Ukraine’s determination will likewise be tested, both on the battlefield and in its ability to continue its systemic transformation. Fighting in the name of democracy doesn’t mean the work is done (as Americans know from sad recent experience.) Talk of corruption in Ukraine has become politicized and abused in the U.S. domestic debate about support for Ukraine. But the challenges are real. U.S. officials known for their support for Ukraine have made known their continued concern over corruption.[xiii] So has President Zelenskyy, who recently dismissed all the leaders of Ukraine’s regional military draft offices.[xiv] Under the pressure of war, political power in Ukraine has been centralized in Bankova, the Presidential Administration, and Ukraine’s democracy will need to be strengthened. Elections will need to be held. NATO and the EU have made this clear in even their most forthcoming statements about Ukraine’s accession.
Uncertainties and difficulties abound. But the opportunity for success for Ukraine and the Free World in resisting Russia’s aggression exists. Ukraine, Europe, and the U.S. need to remember in the weeks and months ahead what it is they seek: a united Europe that extends to and includes a free, democratic Ukraine. We all need to mean it.
[i] See, for example, “The ‘monumental’ consequences of Ukraine joining the EU,” Sam Fleming and Henry Foy, “Financial Times,” August 6, 2023
[iv] One brief and largely forgotten U.S. exception was the support in late-1918 and early 1919 from President Woodrow Wilson’s national security advisor Edward House for Baltic, Finnish, and Ukrainian independence as the Russian Empire broke up after Russia’s defeat in World War I and the Bolshevik seizure of power “Interpretation of President Wilson’s Fourteen Points,” Interpretation of President Wilson’s Fourteen Points — Wikisource, the free online library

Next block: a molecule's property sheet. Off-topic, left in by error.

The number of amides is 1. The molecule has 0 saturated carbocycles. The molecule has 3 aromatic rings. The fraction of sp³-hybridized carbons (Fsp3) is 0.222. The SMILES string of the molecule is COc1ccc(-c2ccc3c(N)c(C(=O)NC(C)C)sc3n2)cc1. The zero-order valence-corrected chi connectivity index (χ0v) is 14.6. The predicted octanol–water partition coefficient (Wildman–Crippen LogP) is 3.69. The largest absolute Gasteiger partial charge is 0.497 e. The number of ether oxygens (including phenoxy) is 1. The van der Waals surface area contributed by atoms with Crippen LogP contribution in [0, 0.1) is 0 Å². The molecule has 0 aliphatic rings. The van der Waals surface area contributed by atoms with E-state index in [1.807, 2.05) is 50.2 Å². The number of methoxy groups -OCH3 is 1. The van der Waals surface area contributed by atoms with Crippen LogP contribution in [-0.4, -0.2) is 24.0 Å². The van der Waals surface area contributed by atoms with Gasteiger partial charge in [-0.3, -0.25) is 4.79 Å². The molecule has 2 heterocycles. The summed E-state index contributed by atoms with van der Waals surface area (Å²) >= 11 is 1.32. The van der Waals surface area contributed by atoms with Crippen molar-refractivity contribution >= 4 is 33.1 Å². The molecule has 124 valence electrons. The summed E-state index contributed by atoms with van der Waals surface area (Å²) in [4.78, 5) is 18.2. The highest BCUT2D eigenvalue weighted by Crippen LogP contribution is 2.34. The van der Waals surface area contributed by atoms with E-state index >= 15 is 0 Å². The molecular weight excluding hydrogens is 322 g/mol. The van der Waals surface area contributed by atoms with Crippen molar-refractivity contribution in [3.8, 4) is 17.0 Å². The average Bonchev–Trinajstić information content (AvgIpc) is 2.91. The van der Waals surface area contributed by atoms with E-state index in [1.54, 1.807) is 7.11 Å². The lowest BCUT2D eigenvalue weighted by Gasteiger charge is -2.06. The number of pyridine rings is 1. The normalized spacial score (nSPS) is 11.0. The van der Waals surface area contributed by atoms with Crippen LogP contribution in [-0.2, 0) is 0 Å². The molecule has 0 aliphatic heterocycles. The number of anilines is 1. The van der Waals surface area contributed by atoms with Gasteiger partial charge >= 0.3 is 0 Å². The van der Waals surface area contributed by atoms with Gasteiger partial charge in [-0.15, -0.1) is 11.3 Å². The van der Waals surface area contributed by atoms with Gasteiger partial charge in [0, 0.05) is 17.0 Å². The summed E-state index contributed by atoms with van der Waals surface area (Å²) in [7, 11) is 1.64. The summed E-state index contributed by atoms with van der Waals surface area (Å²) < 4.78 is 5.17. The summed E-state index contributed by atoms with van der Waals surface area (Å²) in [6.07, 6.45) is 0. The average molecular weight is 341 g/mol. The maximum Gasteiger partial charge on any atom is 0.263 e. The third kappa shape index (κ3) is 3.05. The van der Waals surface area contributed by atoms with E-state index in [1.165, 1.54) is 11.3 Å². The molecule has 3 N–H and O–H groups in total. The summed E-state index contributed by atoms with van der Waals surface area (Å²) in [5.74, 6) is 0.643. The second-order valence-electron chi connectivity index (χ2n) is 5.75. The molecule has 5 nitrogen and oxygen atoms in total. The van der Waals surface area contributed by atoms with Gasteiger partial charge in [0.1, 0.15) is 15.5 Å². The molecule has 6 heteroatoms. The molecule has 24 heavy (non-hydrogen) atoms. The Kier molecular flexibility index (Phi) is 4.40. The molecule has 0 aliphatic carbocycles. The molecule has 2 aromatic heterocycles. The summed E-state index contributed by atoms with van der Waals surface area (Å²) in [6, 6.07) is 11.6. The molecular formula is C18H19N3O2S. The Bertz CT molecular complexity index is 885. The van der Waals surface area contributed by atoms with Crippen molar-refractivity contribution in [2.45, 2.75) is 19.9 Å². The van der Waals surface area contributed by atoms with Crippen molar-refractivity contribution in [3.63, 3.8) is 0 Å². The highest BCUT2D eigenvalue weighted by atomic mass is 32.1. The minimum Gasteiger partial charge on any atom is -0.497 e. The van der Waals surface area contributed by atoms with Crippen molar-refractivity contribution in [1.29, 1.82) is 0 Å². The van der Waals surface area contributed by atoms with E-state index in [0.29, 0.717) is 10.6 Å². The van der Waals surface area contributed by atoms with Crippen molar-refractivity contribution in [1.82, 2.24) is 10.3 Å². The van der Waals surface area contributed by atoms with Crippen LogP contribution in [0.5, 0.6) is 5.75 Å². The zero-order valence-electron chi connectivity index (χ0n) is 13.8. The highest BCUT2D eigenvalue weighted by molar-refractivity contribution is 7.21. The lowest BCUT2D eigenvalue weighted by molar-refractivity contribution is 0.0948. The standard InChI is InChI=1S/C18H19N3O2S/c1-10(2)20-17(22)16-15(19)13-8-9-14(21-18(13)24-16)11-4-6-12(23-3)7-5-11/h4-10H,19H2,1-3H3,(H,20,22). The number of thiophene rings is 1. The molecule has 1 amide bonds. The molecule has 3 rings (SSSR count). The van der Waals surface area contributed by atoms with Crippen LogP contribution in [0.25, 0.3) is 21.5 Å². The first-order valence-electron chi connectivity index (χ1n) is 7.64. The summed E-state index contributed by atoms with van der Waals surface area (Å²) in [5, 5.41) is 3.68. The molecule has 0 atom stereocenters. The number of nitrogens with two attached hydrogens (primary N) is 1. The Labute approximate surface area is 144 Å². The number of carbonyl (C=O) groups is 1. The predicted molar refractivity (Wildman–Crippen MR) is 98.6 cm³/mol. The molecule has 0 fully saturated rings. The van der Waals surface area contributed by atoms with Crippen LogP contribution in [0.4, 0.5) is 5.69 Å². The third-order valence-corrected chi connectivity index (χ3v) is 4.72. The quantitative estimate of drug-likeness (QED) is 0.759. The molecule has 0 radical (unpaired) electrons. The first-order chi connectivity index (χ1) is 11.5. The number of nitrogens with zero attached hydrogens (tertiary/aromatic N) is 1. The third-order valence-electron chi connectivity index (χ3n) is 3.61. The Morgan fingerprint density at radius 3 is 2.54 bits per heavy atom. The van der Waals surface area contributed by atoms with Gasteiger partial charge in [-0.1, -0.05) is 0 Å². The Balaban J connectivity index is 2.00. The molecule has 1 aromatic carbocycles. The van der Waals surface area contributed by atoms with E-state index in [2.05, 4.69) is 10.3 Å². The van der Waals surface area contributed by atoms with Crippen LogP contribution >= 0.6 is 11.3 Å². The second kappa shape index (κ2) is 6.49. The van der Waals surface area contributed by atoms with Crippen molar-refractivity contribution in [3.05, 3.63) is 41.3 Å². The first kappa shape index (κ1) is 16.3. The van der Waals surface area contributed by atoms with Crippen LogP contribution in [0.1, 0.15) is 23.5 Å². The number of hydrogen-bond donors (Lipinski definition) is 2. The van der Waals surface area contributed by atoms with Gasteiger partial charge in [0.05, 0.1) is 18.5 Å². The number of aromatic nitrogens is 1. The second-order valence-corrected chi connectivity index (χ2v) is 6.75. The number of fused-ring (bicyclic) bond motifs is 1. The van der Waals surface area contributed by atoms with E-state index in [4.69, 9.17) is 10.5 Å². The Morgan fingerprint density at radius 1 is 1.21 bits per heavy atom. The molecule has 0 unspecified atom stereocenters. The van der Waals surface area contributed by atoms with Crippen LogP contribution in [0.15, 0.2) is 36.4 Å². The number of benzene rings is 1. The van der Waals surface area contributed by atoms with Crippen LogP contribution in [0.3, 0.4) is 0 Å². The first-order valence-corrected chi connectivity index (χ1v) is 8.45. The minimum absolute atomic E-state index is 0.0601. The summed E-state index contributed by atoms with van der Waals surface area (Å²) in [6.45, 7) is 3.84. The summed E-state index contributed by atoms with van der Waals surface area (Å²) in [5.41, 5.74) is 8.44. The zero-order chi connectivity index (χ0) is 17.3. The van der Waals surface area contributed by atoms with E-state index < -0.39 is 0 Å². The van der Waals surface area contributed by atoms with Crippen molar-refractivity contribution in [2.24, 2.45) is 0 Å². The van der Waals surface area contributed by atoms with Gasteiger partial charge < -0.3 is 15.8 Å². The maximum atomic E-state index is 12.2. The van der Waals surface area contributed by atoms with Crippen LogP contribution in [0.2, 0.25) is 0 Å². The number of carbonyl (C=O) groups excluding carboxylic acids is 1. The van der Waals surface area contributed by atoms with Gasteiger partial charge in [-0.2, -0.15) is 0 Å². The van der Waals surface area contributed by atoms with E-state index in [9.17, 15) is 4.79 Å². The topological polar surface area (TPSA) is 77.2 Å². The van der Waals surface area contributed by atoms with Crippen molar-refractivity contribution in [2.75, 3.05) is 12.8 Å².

[vi] Link to the Putin April 2008 speech in Bucharest: Text of Putin’s speech at NATO Summit (Bucharest, April 2, 2008) | UNIAN.
[viii] Link to G7 statement on long-term military support for Ukraine: G7: Joint declaration of support for Ukraine — Consilium (europa.eu)
[x] Links to pieces by Phil Zelikow, Larry Summers, and Robert Zoellick; and by Frank Kramer: Lawrence Summers, Philip Zelikow and Robert Zoellick on why Russian reserves should be used to help Ukraine (economist.com); Time for the West to seize Russian state assets | The Hill
[xii] Link to Atlantic story 2018 on Pompeo Doctrin
[xiii] Bridget Brink’s X (formally Twitter) post 8/10/2/6:18am
[xiv] WP article on Zelenskyy move: Zelensky fires military recruitment center chiefs after corruption probe — The Washington Post
This paper is part of the project International Expert Network Russia, which is supported by the German Foreign Ministry. The views expressed in the paper are the author’s own.